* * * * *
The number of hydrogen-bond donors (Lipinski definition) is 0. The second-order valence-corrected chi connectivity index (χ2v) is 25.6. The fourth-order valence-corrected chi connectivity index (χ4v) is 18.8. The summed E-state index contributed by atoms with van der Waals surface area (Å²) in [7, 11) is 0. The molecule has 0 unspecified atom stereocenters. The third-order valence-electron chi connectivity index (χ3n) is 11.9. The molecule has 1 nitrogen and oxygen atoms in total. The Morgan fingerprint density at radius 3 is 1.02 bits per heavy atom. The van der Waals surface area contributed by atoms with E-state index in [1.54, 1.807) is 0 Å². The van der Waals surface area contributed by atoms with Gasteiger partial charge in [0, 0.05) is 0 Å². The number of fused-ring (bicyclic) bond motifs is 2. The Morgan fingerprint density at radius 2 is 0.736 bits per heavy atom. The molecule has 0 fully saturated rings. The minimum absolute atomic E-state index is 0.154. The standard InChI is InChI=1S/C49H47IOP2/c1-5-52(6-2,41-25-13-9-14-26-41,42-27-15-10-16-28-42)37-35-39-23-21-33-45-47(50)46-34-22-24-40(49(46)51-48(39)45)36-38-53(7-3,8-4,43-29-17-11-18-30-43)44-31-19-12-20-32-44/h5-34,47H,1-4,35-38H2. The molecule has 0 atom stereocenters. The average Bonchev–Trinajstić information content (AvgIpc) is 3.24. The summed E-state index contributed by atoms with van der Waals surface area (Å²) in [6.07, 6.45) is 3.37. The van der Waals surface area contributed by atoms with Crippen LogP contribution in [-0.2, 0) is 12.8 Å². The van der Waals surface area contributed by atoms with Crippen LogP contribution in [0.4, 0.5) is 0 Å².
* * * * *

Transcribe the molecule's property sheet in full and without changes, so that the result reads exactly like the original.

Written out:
The number of hydrogen-bond donors (Lipinski definition) is 0. The second-order valence-corrected chi connectivity index (χ2v) is 25.6. The fourth-order valence-corrected chi connectivity index (χ4v) is 18.8. The summed E-state index contributed by atoms with van der Waals surface area (Å²) in [7, 11) is 0. The molecule has 0 unspecified atom stereocenters. The third-order valence-electron chi connectivity index (χ3n) is 11.9. The molecule has 1 nitrogen and oxygen atoms in total. The Morgan fingerprint density at radius 3 is 1.02 bits per heavy atom. The van der Waals surface area contributed by atoms with E-state index in [1.54, 1.807) is 0 Å². The van der Waals surface area contributed by atoms with Gasteiger partial charge in [0, 0.05) is 0 Å². The number of fused-ring (bicyclic) bond motifs is 2. The Morgan fingerprint density at radius 2 is 0.736 bits per heavy atom. The molecule has 0 fully saturated rings. The minimum absolute atomic E-state index is 0.154. The standard InChI is InChI=1S/C49H47IOP2/c1-5-52(6-2,41-25-13-9-14-26-41,42-27-15-10-16-28-42)37-35-39-23-21-33-45-47(50)46-34-22-24-40(49(46)51-48(39)45)36-38-53(7-3,8-4,43-29-17-11-18-30-43)44-31-19-12-20-32-44/h5-34,47H,1-4,35-38H2. The molecule has 0 atom stereocenters. The average Bonchev–Trinajstić information content (AvgIpc) is 3.24. The summed E-state index contributed by atoms with van der Waals surface area (Å²) in [6.07, 6.45) is 3.37. The van der Waals surface area contributed by atoms with Crippen LogP contribution in [-0.2, 0) is 12.8 Å². The van der Waals surface area contributed by atoms with Crippen LogP contribution in [0.4, 0.5) is 0 Å².